One of the earlier Church fathers, Clement of Alexandria specified already "the law prohibits a brother from taking usury; designating as a brother not only him whois born of the same parents, but also one of the same race and sentiments... Do not regard this command as marked by philanthropy".
    The litany of councils specifically repeating this practice as the most despicable is really impressive: the Council of Elvira (305-306BC), of Carthage (348), of Arles (314), or Nice (325), of Taragona (516),of Aix-la-Chapelle (789), of Paris (829), of Tours (1153), the Lateran Council (1179), of Lyons (1274), of Vienne (1311). This last one was perhaps even more sweeping than the previous ones : any rulers who would not criminally punish anybody in their realms committing usury (even if the rulers themselves did not do it!) would be excommunicated. Since the practice was often concealed beneath various devices, money lenders were compelled to show their accounts to the ecclesiastical authorities. The fifth Lateran council (1512-1517) reiterated the definition of the sin of usury as "receiving any interest on money" once again.
    The very first time that the original doctrine was questioned was in 1822. A woman from Lyons, France, had received interest on money and was refused absolution unless she returned the ill gotten gains. Bishop Rhedon requested a clarification from Rome which responded "Let the petitioner be informed that a reply will be given her question when the proper time comes; ...meanwhile she may receive sacramental absolution, if she is fully prepared to submit to the instructions of the Holy See". A forthcoming resolution was promised again in 1830, and from the Office of Propaganda in 1873.
    This promised clarification in fact never came. The sin of usury was never officially repealed, simply forgotten. The Canon Law of 1917 (Canon #1543), still operational today, suddenly makes it obligatory for Bishops to invest "As the administrators are bound to fulfill their office with the solicitude of of a good father of a family, they shall invest the surplus revenue of the church to the benefit of the church". Later still usury is redefined as "the charging of excessive interest."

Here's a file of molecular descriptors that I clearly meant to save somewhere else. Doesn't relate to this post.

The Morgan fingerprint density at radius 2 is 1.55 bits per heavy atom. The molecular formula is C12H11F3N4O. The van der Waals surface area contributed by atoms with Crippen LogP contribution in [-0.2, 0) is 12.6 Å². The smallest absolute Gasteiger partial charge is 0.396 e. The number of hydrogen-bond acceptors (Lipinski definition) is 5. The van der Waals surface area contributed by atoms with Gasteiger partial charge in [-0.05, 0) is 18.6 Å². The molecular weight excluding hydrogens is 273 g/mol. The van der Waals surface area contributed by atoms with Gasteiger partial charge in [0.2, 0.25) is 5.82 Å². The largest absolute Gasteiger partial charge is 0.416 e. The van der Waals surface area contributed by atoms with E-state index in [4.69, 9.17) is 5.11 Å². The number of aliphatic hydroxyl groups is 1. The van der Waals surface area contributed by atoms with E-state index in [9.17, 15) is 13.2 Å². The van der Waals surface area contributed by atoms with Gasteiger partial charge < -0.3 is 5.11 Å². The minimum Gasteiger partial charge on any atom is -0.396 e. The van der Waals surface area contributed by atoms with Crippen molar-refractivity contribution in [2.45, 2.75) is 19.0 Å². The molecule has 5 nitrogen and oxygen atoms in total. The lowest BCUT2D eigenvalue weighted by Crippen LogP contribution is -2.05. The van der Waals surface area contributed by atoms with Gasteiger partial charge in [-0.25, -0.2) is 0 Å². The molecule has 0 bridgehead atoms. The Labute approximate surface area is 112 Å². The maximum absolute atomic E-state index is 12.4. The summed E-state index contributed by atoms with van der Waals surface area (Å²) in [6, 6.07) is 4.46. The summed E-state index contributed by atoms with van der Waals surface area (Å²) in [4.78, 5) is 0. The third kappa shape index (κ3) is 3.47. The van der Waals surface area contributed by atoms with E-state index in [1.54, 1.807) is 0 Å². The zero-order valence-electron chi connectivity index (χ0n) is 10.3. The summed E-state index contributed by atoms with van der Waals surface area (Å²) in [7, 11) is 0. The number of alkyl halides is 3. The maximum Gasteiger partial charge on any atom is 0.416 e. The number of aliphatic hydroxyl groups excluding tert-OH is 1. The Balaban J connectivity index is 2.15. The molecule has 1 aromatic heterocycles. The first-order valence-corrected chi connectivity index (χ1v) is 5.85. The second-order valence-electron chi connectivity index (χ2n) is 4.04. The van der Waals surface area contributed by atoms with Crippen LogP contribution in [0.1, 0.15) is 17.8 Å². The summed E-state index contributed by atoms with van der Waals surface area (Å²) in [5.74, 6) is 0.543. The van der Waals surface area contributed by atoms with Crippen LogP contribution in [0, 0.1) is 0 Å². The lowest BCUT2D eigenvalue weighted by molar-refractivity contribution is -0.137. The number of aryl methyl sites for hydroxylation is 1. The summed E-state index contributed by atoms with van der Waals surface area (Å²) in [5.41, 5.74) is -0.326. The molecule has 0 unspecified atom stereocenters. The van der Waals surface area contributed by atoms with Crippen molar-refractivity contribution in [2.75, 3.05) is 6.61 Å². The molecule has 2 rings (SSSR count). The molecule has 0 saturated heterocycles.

The period when the Church started "forgetting" the sin of usury corresponds to a tremendous increase in the Church's own capital holdings (i.e. sources of funds), and a decline in its vast ownership of land (i.e. use of funds) in Western Europe.
    Estelle and Mario Carota, two Mexican Catholics, in the hope of providing releaf to Latin American countries when they were reeling under the debt crisis of the 1980's, made a formal request to the Vatican to clarify its position on usury in 1985. They were informed by no less an authority than the Office of the Congregation for the Doctrine of the Faith, headed by Cardinal Ratzinger, that there had never been a new definition of the doctrine of usury.
    That "there has never been any change", but that there is unfortunately not one expert left in Rome in this topic, because they all have specialized in the issues of sex and abortion instead. Their attempts at finding an expert opinion among the Jesuits, Augustinians, Dominicans, Salvatorians, and even professors of moral theology in Third World seminaries teaching theology of economic justice failed to turn up anybody who remembered the forgotten Doctrine of Usury.

  15. Thuillier, P. 'Darwin chez les Samourai' in La Recherche Number 181 (Paris, 1986) pg. 1276-1280

  16. See Chapter 6 where we will discuss how these different kinds of currency could be integrated with the existing national currencies into a coherent whole.